We propose the contact–cue interaction approach to studying political contact—that cues from trusted political elites can moderate the effect of contact on the formation of public policy opinions. Allport’s initial formulation of the contact effect noted that it relies on authority support. In a highly polarized political era, authoritative voices for individuals vary based on party identification. Social experiences may affect public policy, but they must also be considered in light of partisan filters. Using data from the 2006 CCES, we examine the manner in which straight respondents with gay family members, friends, co-workers and acquaintances view same-sex marriage policy, finding a strong contact effect among Democrats, but no contact effect among the strongest Republican identifiers. Our data and analyses strongly support the perspective that social interactions (and their effect on policy) are understood through the lens of partisanship and elite cues.

Egan P. "Do Something" Politics and Double-Peaked Policy Preferences. The Journal of Politics [Internet]. 2014;76 (2) :333-349. Publisher's VersionAbstract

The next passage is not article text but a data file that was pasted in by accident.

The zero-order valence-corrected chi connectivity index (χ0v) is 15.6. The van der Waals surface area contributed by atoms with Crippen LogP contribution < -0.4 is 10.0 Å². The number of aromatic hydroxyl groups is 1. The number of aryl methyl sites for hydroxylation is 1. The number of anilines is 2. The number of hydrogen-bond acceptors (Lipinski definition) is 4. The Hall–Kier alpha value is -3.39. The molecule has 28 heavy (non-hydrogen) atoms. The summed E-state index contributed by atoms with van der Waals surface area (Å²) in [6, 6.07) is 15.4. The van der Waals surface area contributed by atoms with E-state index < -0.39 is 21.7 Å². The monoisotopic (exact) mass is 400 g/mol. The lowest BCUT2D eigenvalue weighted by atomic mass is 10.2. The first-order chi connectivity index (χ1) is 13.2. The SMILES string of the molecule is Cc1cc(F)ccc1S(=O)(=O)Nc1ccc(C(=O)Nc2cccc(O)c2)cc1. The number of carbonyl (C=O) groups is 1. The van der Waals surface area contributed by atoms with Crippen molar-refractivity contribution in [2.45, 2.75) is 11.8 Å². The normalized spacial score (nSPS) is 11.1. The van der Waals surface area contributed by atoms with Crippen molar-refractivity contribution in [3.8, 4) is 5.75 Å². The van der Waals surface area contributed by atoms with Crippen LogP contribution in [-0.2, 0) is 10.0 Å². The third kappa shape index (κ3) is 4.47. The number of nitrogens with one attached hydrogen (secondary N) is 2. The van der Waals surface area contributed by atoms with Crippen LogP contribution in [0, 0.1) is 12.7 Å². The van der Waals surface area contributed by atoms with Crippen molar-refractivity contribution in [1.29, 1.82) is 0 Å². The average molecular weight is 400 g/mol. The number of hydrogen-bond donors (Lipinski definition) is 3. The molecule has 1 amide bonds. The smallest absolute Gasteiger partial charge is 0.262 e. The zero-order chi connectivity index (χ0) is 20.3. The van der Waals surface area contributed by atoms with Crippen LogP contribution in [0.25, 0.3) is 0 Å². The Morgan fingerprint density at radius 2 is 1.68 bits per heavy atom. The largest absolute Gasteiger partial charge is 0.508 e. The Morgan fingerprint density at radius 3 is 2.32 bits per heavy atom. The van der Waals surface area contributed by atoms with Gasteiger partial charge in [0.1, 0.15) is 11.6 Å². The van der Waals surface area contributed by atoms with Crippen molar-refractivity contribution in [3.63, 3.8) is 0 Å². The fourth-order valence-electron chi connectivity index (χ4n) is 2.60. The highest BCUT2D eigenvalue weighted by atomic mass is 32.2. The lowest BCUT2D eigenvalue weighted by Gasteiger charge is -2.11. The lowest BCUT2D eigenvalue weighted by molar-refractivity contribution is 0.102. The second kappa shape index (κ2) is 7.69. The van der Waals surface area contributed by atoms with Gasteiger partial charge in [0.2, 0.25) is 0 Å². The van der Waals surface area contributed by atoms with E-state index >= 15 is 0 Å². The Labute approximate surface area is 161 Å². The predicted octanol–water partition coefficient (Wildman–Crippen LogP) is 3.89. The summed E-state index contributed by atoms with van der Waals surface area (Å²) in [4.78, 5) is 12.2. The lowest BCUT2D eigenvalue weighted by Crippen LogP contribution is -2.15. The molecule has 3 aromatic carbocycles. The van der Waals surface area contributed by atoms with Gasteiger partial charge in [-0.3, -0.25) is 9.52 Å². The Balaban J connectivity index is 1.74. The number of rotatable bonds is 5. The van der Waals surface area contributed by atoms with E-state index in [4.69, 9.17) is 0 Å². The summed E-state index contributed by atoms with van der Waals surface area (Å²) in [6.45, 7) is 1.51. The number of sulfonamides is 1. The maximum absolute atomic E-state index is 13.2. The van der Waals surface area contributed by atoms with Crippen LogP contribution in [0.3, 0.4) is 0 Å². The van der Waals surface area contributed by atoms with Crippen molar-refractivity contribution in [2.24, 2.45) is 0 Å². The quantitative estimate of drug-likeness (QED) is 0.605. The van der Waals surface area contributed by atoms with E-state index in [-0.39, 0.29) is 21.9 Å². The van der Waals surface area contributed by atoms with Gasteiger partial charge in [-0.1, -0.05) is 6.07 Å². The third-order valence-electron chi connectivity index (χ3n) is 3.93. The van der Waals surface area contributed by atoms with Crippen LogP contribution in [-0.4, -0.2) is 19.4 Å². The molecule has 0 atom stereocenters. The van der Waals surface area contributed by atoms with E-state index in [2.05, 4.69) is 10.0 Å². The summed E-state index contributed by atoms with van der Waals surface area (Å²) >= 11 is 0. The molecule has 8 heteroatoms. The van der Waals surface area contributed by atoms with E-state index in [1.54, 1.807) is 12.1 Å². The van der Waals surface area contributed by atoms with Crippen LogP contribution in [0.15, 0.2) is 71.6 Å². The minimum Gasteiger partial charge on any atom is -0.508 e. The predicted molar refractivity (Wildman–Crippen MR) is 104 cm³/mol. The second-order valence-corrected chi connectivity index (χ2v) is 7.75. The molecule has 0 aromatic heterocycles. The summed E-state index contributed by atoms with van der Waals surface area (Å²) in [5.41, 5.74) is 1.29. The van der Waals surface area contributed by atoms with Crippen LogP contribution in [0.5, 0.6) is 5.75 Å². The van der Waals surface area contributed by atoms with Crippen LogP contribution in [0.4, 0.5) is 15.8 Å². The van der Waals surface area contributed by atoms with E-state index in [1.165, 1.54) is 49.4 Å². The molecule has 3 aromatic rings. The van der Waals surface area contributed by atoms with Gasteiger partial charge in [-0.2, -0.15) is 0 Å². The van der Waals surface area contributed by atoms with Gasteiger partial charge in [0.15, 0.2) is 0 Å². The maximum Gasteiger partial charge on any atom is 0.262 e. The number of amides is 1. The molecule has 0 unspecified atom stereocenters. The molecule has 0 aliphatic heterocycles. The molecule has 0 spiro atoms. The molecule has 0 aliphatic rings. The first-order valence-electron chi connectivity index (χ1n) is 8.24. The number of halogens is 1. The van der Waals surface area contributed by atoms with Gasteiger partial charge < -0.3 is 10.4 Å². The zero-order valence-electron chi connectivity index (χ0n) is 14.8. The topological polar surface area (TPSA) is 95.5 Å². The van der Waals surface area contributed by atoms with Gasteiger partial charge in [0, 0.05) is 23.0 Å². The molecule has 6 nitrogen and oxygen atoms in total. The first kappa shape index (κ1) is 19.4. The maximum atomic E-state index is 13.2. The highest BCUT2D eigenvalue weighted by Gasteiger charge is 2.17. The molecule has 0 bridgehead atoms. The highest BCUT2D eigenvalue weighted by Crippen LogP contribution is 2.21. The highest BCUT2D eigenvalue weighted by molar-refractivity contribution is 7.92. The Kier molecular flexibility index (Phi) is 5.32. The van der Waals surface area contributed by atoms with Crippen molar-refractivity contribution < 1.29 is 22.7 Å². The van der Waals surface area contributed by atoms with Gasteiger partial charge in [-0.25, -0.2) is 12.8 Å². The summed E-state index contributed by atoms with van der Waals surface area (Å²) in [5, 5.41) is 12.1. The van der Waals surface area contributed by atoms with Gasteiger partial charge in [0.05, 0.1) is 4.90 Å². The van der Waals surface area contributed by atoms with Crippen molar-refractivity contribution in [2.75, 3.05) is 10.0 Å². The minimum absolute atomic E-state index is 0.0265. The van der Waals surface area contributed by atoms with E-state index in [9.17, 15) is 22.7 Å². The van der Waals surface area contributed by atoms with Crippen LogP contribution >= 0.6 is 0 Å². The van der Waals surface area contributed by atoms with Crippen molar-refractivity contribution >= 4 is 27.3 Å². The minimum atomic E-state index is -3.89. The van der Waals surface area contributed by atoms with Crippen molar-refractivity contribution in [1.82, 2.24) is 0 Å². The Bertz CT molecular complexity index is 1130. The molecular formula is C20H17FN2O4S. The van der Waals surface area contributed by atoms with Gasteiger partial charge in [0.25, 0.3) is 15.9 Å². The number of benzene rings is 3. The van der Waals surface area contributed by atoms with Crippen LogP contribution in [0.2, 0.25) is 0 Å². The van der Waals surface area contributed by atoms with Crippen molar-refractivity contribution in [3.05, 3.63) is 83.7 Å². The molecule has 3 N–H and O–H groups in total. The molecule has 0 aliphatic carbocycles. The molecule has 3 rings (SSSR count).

When a public problem is perceived to be poorly addressed by current policy, it is often the case that credible alternative policies are proposed to both the status quo’s left and right. Specially designed national surveys show that in circumstances like these, many Americans’ preferences are not single-peaked on the standard left-right dimension. Rather, they simply want the government to “do something” about the problem and therefore prefer both liberal and conservative policies to the moderate status quo. This produces individual and collective preferences that are double-peaked with respect to the left-right dimension. Double-peakedness is less prevalent on issues where no consensus exists regarding policy goals, and it increases when exogenous events raise the public’s concern about the seriousness of a policy problem.